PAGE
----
There is a laser-like focus on the capacity of developing countries to respond effectively to the steep challenges of their Millennium Development Goals and
Ethiopian farmer, with his children, shows newly irrigated crop to extension agent.
destructive climate change. Capacity gaps are relentlessly pinpointed. Sometimes national governments themselves provide the toughest evaluations, like this one from Bangladesh's Ministry of Environment and Forest on the country's climate adaptation action program:
"...institutional capacity including human resource quality [is] weak and poor and needs substantial improvement if the challenges of climate change are to be faced squarely....A lack of awareness, both of the potential gravity and the extent of the problem as well as possible actions that could be taken, is the foremost [barrier]. This lack of awareness exists at all levels from national level policy makers to sectoral and local level officials as well as amongst civil society and the most vulnerable communities themselves...."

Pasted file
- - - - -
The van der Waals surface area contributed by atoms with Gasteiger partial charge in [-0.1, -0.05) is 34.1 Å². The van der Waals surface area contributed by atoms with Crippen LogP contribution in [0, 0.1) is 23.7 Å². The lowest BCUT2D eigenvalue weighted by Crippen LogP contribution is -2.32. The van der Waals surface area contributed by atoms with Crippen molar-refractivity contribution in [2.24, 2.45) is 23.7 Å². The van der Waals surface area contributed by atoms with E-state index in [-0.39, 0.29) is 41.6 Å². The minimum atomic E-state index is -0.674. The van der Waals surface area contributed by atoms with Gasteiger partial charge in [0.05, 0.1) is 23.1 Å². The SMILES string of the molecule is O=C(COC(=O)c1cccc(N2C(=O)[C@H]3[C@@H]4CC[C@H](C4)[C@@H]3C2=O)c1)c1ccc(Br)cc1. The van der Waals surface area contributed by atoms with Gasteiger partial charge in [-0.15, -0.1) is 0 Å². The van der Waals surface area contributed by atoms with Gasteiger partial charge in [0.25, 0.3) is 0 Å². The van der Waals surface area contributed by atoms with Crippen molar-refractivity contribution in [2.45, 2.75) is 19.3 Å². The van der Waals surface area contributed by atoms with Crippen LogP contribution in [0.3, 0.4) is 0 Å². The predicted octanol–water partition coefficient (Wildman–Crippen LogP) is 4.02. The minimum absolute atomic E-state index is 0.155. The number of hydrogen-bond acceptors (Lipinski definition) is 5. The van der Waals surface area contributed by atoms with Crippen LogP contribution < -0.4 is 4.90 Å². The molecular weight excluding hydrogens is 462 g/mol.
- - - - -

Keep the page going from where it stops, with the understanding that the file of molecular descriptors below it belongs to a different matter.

There are, to be sure, capacity gaps in Bangladesh and other developing countries, and identifying what and where they are is the first step in closing them. But there are also "bright spots" and, perhaps more important, underlying strengths, especially at the local level across all developing countries that can be masked by the emphasis on gaps.